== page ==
Do you feel like a lonely blue unicorn roaming the red Texas prairie in solitary splendor, alone in your freaky progressive viewpoints?
Outraged by cowardly Texas elected officials who refuse to schedule town halls to listen to the views of their constituents and who casually pass laws that roll back women’s rights?
Disgusted by neighbors who see no contradiction betweeen worshiping Jesus on Sunday and deporting Muslims on Monday, building a wall to keep the Mexicans out on Tuesday, and denying gay couples civil rights on Wednesday?
Flumoxed that we can’t everyone can’t at least agree that we should have clean air and water and protect the environment for the next generation?
Seriously, are you on drugs? What difference can you–‘lil ol YOU–possibly make as a progressive in Texas the buckle of the Bible Belt? Why not just stay home watching Rachel and punching yourself in the head? It’s cheaper. And faster.
I’ll tell you why. Because if you’ve read this far, you know you have to do SOMETHING. And you know that freedom fighters don’t always win, but they’re on the right side of history.
So here’s the deal: you have two choices. You can bitch and moan and whine and share articles on Facebook that annoy your family for the next two years, or you can crawl out from under the bed and get to work for the next 100 days. Because the the path to change begins with fighting hard in the 2018 mid-term elections to elect new Dem representatives and show complicit, silent and corrupt Republicans the door. Though many people are frustrated with the Democratic party and improvements are needed, it remains the only real opposition to defeating the current administration.
Here are three concrete things you can do that can make a real difference in the next four years:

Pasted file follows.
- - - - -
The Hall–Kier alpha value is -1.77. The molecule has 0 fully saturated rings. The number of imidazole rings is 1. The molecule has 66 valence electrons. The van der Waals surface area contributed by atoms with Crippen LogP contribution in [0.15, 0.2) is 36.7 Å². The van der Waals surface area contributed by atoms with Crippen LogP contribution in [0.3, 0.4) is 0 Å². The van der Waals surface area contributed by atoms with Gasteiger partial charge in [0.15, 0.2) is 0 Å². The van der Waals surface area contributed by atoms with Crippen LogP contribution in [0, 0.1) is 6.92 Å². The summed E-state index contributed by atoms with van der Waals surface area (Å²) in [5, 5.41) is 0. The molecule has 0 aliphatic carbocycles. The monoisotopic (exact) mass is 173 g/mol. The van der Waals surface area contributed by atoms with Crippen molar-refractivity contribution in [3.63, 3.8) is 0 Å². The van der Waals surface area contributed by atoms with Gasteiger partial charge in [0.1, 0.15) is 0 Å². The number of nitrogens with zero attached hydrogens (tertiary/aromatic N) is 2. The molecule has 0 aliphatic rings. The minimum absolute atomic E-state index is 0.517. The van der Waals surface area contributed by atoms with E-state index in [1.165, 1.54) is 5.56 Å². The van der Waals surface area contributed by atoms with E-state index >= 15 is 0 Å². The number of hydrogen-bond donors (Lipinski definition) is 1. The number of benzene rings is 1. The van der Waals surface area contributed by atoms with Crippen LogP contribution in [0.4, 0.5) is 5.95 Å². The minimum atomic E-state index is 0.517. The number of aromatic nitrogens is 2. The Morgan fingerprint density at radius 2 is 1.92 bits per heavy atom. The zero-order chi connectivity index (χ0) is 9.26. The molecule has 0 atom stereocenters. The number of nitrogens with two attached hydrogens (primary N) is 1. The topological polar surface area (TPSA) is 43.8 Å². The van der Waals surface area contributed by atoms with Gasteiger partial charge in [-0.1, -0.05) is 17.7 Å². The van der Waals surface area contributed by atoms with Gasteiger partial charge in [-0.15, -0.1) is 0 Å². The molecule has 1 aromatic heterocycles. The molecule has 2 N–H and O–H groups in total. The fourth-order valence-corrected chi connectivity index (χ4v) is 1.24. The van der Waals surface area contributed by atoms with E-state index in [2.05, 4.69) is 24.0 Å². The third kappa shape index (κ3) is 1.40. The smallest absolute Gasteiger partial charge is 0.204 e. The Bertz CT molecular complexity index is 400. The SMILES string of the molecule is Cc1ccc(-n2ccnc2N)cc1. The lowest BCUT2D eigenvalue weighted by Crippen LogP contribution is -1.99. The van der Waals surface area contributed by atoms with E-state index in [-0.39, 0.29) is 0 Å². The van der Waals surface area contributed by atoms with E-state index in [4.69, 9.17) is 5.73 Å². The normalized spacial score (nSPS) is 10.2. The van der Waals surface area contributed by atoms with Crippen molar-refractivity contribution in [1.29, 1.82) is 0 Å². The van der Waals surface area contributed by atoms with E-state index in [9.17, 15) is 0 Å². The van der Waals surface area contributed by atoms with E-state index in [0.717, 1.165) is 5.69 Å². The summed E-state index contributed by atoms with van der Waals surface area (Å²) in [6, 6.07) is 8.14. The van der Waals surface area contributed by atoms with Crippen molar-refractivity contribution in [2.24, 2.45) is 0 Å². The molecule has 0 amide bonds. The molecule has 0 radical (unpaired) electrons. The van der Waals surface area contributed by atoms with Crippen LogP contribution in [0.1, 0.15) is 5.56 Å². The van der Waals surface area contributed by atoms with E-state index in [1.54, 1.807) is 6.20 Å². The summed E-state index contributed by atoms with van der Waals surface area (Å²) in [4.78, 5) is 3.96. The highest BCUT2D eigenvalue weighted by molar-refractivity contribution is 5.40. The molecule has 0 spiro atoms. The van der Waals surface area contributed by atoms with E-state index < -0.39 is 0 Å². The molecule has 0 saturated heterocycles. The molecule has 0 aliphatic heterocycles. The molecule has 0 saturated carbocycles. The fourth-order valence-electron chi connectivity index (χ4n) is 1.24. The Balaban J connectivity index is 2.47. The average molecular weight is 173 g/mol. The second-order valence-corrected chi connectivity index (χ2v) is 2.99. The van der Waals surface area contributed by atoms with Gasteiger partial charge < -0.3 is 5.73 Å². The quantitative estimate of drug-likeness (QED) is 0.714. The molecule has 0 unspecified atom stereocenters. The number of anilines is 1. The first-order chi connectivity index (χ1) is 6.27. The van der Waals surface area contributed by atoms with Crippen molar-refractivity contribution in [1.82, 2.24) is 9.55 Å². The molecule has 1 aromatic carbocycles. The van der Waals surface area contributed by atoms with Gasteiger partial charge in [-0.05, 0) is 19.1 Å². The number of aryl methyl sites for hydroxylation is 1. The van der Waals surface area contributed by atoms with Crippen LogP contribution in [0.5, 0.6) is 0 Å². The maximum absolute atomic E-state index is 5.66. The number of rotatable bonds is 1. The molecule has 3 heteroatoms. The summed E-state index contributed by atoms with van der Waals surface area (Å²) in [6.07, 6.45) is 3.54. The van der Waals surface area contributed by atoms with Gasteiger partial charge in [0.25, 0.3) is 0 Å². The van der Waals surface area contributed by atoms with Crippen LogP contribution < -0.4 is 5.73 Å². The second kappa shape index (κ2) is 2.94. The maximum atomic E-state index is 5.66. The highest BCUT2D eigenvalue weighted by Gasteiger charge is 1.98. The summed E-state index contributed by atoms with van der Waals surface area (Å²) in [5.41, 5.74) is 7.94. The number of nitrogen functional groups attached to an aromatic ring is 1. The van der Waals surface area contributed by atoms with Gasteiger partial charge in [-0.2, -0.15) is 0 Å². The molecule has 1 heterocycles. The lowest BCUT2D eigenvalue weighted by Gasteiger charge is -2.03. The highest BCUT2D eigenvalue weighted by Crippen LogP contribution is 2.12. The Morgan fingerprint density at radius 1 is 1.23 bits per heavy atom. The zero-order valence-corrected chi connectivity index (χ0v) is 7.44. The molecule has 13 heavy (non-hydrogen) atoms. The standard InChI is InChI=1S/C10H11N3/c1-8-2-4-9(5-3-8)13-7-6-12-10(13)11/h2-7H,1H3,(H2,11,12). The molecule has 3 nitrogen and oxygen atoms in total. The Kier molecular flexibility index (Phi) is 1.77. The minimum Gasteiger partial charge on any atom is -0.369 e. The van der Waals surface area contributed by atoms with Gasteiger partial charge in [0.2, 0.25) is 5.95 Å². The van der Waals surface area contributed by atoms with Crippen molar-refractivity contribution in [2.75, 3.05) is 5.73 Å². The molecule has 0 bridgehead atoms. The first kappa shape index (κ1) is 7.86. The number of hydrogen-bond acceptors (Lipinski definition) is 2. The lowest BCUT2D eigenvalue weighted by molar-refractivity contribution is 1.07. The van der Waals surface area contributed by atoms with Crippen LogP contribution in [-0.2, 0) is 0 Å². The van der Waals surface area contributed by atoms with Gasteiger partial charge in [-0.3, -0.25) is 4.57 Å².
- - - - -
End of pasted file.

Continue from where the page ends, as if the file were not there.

- Sign up to be a Volunteer Deputy Registar
Volunteer deputy registrars assist with the responsibility of officially registering voters in the State of Texas. They administer voter registration applications and make sure that citizens complete the applications correctly so there is no delay in processing. Learn more here for the entire state of Texas here, or check out
Collin County (north):
Rockwall County (east):
Kaufman County (southeast):
(Call 972.932.0298 for info on upcoming classes in Kaufman County)
Ellis County (south):
Tarrant County (west):
Denton County: (northwest):
2. Consider becoming a Precinct Chair
If you want to impact political change, there’s no better first step to take than becoming a Precint Chair. Texas counties are divided into individual precincts, and a precinct is the smallest political subdivision. The Precinct Chair serves as the contact person for their respective party in their precinct, works to increase the number of voters in their neighborhood at at the grass-roots level, and represents their precinct on the County Executive Committee. Learn more here.
3. Take Action at Your Fingertips
Protest comes in many forms. It doesn’t have to just take place in the streets. And while liking pages on Facebook and retweeting messages won’t impact change–but calling your elected officials can.
Since the election, a number of progressive websites and groups have sprung up since the election promising actionable advice. One of the best is Five Calls, which lists issues, phone numbers and scripts you can use to call your representatives regularly.
Though the site is easy to navigate, unfortunately many callers to their elected officials report that lines are often busy and voice mailboxes full. According to 5 Calls co-founder Neil O’Neill, more than 360,000 calls have already been logged through the platform. And while unfortunately many citizens who try to call their elected officials unfortunately report that lines are often busy and voice mailboxes full, calling is an excellent way to kickstart your activism–and its impact is being felt in Washington.